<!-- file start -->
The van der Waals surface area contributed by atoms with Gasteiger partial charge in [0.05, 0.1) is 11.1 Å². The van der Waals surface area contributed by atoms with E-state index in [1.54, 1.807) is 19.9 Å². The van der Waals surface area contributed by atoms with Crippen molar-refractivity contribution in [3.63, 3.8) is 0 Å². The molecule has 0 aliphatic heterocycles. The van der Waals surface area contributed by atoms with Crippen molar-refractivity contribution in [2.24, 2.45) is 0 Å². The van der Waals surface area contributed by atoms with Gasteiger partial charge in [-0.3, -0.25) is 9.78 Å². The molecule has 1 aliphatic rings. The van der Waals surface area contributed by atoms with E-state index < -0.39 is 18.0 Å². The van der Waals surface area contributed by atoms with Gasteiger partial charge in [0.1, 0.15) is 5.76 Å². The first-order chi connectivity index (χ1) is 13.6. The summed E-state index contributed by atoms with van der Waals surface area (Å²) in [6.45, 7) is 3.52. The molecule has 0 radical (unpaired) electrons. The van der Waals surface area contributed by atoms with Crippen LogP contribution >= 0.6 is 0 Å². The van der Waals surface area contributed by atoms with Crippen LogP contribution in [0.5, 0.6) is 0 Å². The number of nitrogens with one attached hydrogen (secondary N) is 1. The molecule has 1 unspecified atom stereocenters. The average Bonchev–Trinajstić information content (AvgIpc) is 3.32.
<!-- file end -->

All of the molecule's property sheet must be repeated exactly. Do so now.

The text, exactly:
The van der Waals surface area contributed by atoms with Gasteiger partial charge in [0.05, 0.1) is 11.1 Å². The van der Waals surface area contributed by atoms with E-state index in [1.54, 1.807) is 19.9 Å². The van der Waals surface area contributed by atoms with Crippen molar-refractivity contribution in [3.63, 3.8) is 0 Å². The molecule has 0 aliphatic heterocycles. The van der Waals surface area contributed by atoms with Crippen molar-refractivity contribution in [2.24, 2.45) is 0 Å². The van der Waals surface area contributed by atoms with Gasteiger partial charge in [-0.3, -0.25) is 9.78 Å². The molecule has 1 aliphatic rings. The van der Waals surface area contributed by atoms with E-state index < -0.39 is 18.0 Å². The van der Waals surface area contributed by atoms with Gasteiger partial charge in [0.1, 0.15) is 5.76 Å². The first-order chi connectivity index (χ1) is 13.6. The summed E-state index contributed by atoms with van der Waals surface area (Å²) in [6.45, 7) is 3.52. The molecule has 0 radical (unpaired) electrons. The van der Waals surface area contributed by atoms with Crippen LogP contribution >= 0.6 is 0 Å². The van der Waals surface area contributed by atoms with Crippen LogP contribution in [0.5, 0.6) is 0 Å². The number of nitrogens with one attached hydrogen (secondary N) is 1. The molecule has 1 unspecified atom stereocenters. The average Bonchev–Trinajstić information content (AvgIpc) is 3.32.